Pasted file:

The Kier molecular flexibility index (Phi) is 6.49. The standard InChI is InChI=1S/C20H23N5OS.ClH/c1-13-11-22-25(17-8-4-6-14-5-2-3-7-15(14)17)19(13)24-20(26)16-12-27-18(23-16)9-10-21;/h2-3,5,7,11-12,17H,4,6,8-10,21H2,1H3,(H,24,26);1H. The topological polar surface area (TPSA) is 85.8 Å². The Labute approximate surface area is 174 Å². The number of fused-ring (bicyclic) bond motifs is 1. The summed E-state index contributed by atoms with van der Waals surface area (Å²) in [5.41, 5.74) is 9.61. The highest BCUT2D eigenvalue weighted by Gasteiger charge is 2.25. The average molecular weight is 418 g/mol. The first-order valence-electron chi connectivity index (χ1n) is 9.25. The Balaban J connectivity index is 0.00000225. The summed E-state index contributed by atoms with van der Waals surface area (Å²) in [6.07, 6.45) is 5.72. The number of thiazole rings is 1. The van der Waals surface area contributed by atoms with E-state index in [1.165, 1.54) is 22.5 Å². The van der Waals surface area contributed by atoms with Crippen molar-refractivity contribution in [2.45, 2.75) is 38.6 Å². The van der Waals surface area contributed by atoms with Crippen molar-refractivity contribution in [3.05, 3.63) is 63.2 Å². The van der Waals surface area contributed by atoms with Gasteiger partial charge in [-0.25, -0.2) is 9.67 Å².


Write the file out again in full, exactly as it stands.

The Kier molecular flexibility index (Phi) is 6.49. The standard InChI is InChI=1S/C20H23N5OS.ClH/c1-13-11-22-25(17-8-4-6-14-5-2-3-7-15(14)17)19(13)24-20(26)16-12-27-18(23-16)9-10-21;/h2-3,5,7,11-12,17H,4,6,8-10,21H2,1H3,(H,24,26);1H. The topological polar surface area (TPSA) is 85.8 Å². The Labute approximate surface area is 174 Å². The number of fused-ring (bicyclic) bond motifs is 1. The summed E-state index contributed by atoms with van der Waals surface area (Å²) in [5.41, 5.74) is 9.61. The highest BCUT2D eigenvalue weighted by Gasteiger charge is 2.25. The average molecular weight is 418 g/mol. The first-order valence-electron chi connectivity index (χ1n) is 9.25. The Balaban J connectivity index is 0.00000225. The summed E-state index contributed by atoms with van der Waals surface area (Å²) in [6.07, 6.45) is 5.72. The number of thiazole rings is 1. The van der Waals surface area contributed by atoms with E-state index in [1.165, 1.54) is 22.5 Å². The van der Waals surface area contributed by atoms with Crippen molar-refractivity contribution in [2.45, 2.75) is 38.6 Å². The van der Waals surface area contributed by atoms with Crippen molar-refractivity contribution in [3.05, 3.63) is 63.2 Å². The van der Waals surface area contributed by atoms with Gasteiger partial charge in [-0.25, -0.2) is 9.67 Å².